Most people make New Year’s resolutions they don’t keep.
Life just seems to get in the way, and goals become too hard to reach.
But two teachers at Jack P. Nix Primary School in Cleveland have found the secret to keeping a New Year’s resolution is accountability.
In 2012, Keleen Cody and Kim Sosebee resolved to participate in a 5K race every month for the whole year. They finished their 12th race in December.
“This is the first resolution I’ve kept over the years,” Cody said.
Sosebee said this was the first time she kept one of hers, too.
“It’s better to do it with a friend because they’ll hold you accountable,” Cody said.
For the most part, they looked forward to their monthly races, but when the
inevitable challenge arose the friends were there keeping each other on track.
Sosebee said she could have easily put off the race in November when she had gall bladder surgery, but Cody was there to encourage her.
“She told me ‘You have to do it. You’ve done it this long,’” Sosebee said.
As a reward for their perseverance, the teachers have amassed a collection of T-shirts since most races provide participants with a shirt.
Every Monday, they wear their shirts or “5K uniforms” to school.
Sosebee said the shirts provide an opportunity to talk with her second-grade students about healthy activities.
“It’s kind of cool to have that conversation,” Sosebee said. “I’ll say ‘Yes, I am a grandmother and yes I am retiring but I can do this.’”
Cody talks to her kindergarten students about the races, too. She said they seem to think the race distance is quite impressive.
“I would hope that would inspire some of them down the road in their health and encourage them to stay active,” Cody said.
But the pair haven’t just inspired their students. They’ve encouraged friends and family members to participate, too.
Sosebee posts photos of their races on Facebook.
She said several of her friends have expressed an interest in participating, too. She said all people need is a good pair of shoes and a good attitude.
“Some people will say ‘Well, I can’t do that because I don’t run,’” Sosebee said. “Well I don’t (run) either but the environment is that you don’t feel bad if you come in last. People are still there clapping for you.”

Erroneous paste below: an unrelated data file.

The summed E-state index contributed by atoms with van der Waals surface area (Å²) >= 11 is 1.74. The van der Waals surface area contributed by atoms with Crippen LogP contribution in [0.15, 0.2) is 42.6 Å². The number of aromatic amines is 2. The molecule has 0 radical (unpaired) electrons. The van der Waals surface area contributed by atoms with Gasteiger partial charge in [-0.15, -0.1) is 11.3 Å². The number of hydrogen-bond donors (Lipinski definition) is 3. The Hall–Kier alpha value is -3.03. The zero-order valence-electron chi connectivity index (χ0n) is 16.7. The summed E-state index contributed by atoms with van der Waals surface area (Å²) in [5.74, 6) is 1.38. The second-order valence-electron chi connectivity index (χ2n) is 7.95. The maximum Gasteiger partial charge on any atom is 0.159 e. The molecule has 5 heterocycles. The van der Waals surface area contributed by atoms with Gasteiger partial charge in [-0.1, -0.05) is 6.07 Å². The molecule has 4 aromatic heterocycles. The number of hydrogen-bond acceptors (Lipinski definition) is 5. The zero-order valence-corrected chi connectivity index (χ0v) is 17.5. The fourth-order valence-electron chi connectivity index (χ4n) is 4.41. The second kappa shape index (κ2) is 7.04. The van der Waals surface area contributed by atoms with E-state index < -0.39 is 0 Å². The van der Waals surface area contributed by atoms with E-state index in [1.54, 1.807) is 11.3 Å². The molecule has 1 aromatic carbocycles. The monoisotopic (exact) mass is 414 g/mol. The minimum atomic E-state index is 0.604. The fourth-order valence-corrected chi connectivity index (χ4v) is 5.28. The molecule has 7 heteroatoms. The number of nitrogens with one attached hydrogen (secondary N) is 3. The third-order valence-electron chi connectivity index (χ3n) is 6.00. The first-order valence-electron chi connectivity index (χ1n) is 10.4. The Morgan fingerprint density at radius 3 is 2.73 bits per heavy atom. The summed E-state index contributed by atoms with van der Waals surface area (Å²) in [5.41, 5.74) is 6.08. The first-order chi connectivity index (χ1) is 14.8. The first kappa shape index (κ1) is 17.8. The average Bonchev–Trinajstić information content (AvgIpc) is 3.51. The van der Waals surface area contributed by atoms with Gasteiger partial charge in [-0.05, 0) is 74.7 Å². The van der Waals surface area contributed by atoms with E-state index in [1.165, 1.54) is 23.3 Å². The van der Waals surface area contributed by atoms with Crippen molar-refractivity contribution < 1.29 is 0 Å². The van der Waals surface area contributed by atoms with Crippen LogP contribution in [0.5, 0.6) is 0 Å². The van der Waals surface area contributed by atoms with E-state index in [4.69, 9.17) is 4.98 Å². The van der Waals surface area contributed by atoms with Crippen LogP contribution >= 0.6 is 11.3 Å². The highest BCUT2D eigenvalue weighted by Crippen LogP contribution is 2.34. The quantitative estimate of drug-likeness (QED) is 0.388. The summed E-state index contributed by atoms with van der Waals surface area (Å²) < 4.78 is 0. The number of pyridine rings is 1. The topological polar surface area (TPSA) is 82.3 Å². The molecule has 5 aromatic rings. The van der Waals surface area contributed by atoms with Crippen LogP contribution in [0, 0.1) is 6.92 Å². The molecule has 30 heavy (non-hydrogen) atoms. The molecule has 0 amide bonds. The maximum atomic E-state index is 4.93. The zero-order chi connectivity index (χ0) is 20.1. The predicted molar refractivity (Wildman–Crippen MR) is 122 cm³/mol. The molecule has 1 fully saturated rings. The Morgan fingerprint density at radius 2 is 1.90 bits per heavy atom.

The women explained that the good thing about participating in the 3.1-mile race is that it’s a distance anyone can manage, not just regular runners.
“I think some people get intimidated by serious runners,” Sosebee said. “But it’s for everybody, runners and walkers. Don’t let that intimidate you. If you can walk through your neighborhood, then you can do this.”
Both women exercise regularly but neither considers herself a “runner.” They have different fitness levels and different goals for each race.
Cody will often run as much of the race as she can. Sosebee is content to walk the distance at a quick pace.
The women line up together at the start of the race and take off at their individual pace when the signal is given.
“She takes off when they say go,” Sosebee said, laughing. “She’s gonna finish before me, but I don’t feel lonely doing it by myself. I got over that the first few times. There is always someone you can chat with, but it’s not the kind of thing where you have to have someone to talk to.”
Sosebee said the best part of participating in 5K races is she never felt like she was in competition with anyone other than herself.
“I felt like I was just trying to beat my own time,” Sosebee said. “I just wanted to do a couple of minutes or seconds better than I did the month before. That was my goal, but I wasn’t so concerned with the time as much as just doing it.”
Over time, both women saw improvements in their fitness. If they didn’t beat their personal record, there were other victories like not being as sore the next day or just knowing that they were one step closer to reaching their goal.
Each month the women took turns deciding on which race to sign up for. The only stipulations were the proceeds from the race had to benefit a charity in North Georgia.
Sosebee organizes a 5K event, “Remember-Respond-Run,” in Cleveland each year that provides a scholarship in honor of White County educators who have died from cancer. Sosebee said she knows firsthand how these events can make a big difference for small charities.
“I think I’ve helped myself and other people too,” Sosebee said.
Over the year, the pair have supported groups like the Humane Society and Boys & Girls Clubs and individuals with cancer or other health problems.
The teachers have already started planning their 2013 New Year’s resolutions. This year they’ll do it again with a few more friends. Sosebee’s daughter and two of her friends plan on participating in 5K races each month.
“We just have a good time,” Cody said. “It’s nice to be able to share that with a friend.”